2. Rani (Queen) ends up going on her honeymoon alone. There she sees life outside the confines of her life in Delhi. She makes friends from different walks of life, including a boy who has lost his family in Tsunami yet tries to be cheerful in life. She discovers an identity for herself, as she meets people who appreciate her culinary talents, increasing her self-worth.
3. Anshuman and Vijay, the respective exes of these women realize their mistake and come back. Geet and Rani get to dump them this time.
I completely support the endings, and like the way they were empowering for women. But do all men actually realize their mistake, regret their actions, and come back? The world would have been a much more perfect place. In reality, people dump somebody for good. They may not come back. What about women who don’t necessarily find another man like Geet? What about the ones who don’t get to travel like Queen but continue their routine life feeling worthless after getting dumped? Living each day with a spout of misery with the most cherished moments of their lives becoming mere memories and evoking mixed feelings? How do they ‘get over’ someone?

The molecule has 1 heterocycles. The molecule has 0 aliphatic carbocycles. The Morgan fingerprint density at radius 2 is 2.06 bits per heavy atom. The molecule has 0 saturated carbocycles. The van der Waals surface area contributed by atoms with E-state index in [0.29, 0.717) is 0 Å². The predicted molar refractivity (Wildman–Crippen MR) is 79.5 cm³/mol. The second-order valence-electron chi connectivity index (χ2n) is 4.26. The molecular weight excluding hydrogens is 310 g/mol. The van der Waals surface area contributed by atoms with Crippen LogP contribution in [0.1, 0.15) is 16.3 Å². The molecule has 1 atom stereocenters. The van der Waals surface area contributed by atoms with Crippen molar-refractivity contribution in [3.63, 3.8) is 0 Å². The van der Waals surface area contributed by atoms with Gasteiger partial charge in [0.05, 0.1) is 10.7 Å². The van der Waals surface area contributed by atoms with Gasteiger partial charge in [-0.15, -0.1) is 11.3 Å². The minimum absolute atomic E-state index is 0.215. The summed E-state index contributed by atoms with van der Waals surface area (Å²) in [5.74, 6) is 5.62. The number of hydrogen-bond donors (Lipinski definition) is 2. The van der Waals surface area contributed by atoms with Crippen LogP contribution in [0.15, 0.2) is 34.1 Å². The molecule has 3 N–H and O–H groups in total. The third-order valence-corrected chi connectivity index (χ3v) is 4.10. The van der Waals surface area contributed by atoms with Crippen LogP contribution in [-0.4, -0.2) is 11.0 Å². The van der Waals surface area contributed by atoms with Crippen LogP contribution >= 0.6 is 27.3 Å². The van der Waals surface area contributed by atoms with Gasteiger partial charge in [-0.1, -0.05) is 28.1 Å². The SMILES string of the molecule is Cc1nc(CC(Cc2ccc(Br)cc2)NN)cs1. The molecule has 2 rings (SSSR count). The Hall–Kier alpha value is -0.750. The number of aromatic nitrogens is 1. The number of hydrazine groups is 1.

I am not a therapist, but still that would not deter me from expressing my thoughts on the subject.
- The world is a big and weird place. There are all kinds of complicated people. Anything can happen. Stop torturing yourself with ‘Why,’ and ‘What ifs’. There is nothing you can do to change things.
2. Try some kind of fitness regime. Whenever I have done any form of exercise on a regular basis, I have felt good about myself. Set a goal. For example 30 minutes on the treadmill. When you achieve it, you will feel like you are in control of at least something in your life. Aspects of your life like relationships that involve another person may not be controlled. But this is something you alone can accomplish.